BAGHDAD -- Iraqi lawmakers approved an agreement on Saturday that aims to bring all of Iraq's feuding political blocs into a new government led by Shiite Prime Minister Nouri al-Maliki, although deep disagreements remain about the role to be played by the country's minority Sunnis.
The deal struck this week ended an eight-month impasse that had stalled the formation of a new government and threatened to re-ignite sectarian violence. But the agreement appeared on the brink of collapse almost immediately after it was announced because of the deep-rooted distrust that pervades Iraq's sectarian politics.
The Sunni-backed Iraqiya bloc had threatened to boycott the Saturday session to approve the deal after storming out of parliament on Thursday and raising fears the group would abstain from government altogether. Iraqiya lawmakers said they had been betrayed by al-Maliki's Shiite coalition, who they fear is trying to deprive them of a significant role in the next government.
Leaders of the major parties met early Saturday to try to iron out their differences and salvage the deal. When parliament convened later in the day, Iraqiya was present and took part in the parliament vote to approve the power-sharing agreement.
"There was a misunderstanding in the last session," Iraqiya spokesman Haider al-Mulla told lawmakers. "We here stress that we will be an active part in producing a national unity government."
There was no immediate tally of how many members attended or voted for the deal, which was described as a general outline for the new government but with few specifics. Kurdish lawmaker Mahmoud Othman said it passed by a large margin.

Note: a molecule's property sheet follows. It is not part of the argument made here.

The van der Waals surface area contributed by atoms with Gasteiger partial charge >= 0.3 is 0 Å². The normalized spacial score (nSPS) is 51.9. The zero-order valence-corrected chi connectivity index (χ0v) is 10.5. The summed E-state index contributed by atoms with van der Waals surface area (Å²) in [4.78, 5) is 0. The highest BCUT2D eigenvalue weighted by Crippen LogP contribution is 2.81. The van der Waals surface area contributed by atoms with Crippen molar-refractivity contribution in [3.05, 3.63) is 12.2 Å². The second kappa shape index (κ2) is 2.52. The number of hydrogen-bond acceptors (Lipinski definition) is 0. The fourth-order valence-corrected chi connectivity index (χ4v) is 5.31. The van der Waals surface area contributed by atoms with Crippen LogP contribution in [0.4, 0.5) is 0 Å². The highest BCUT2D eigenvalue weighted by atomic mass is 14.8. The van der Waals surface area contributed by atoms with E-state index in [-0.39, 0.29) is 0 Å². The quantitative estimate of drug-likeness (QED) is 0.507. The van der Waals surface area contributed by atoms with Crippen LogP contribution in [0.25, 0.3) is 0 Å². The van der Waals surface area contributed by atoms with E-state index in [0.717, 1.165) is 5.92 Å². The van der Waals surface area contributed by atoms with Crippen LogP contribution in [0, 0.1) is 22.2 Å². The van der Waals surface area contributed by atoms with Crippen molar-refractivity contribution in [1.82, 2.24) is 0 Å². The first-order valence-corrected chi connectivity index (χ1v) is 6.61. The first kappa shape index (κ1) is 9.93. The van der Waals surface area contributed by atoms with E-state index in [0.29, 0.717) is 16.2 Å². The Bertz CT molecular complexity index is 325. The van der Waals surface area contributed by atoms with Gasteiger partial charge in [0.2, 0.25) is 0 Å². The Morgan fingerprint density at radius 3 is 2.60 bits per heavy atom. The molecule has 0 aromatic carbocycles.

Under the agreement, al-Maliki and President Jalal Talabani, a Kurd, keep their current posts. Iraqiya, meanwhile, gets the parliament speaker's post as well as the top spot on a council intended to serve as a check on al-Maliki's powers. That job is supposed to go to Iraqiya leader Ayad Allawi.
But in comments to CNN television late Friday, Allawi said he would not take part in the al-Maliki government and described the power-sharing deal as dead. Allawi did not attend the parliament session, and other lawmakers said he had already left the country.
While Allawi absent, Iraqiya official Fattah al-Sheik said the majority of the bloc's members were there.
The lawmakers also agreed Saturday to lift a ban on three Iraqiya members who were prevented from taking seats in parliament because of alleged ties to Saddam Hussein's regime, said Hadi al-Ammari, a Shiite lawmaker aligned with al-Maliki. The issue of whether or not to lift the ban was the reason the Iraqiya lawmakers stormed out of parliament Thursday.
Iran's official IRNA news agency said Ahmadinejad spoke with al-Maliki and Talabani by telephone Saturday to congratulate them.
Iran, also a Shiite majority country, has backed al-Maliki's efforts to seek another term as a way to consolidate Shiite power in Baghdad. Iran had also lobbied heavily to sideline Sunnis in the new government.
The months of political jockeying after inconclusive March 7 parliamentary elections have left Iraqis disillusioned and fearful that sidelining the minority Sunni community could fuel more violence. Iraqiya won 91 seats to 89 for al-Maliki's State of Law coalition, but neither was near the 163-seat threshold necessary to govern.
Iraqiya argued it should form the government, but after months of negotiations it was al-Maliki who cobbled together enough support to keep the prime minister's post. After intense negotiations and amid signs that al-Maliki would form the government with or without them, Iraqiya decided to join forces with him.
The key test going forward for the Sunnis will be to see how many ministerial posts Iraqiya receives in the new al-Maliki government. Iraqiya lawmaker Wahda al-Joumaili said al-Maliki's alliance must adhere to what she said were previous agreements allocating Iraqiya some influential ministries.
American officials have stressed the risk of a return to sectarian violence if Sunnis do not have a legitimate role in the new government and lobbied hard for Iraqiya to be a part of it.
"If the people don't consider it to be an inclusive government there may be elements in the community who would want to express their displeasure in the form of violence," said the top American commander in Iraq, Gen. Lloyd Austin, speaking to reporters Saturday.
"It's hard to predict how this is going to come out. The best case for security is an inclusive government, and we're just hopeful that we'll see that," he said.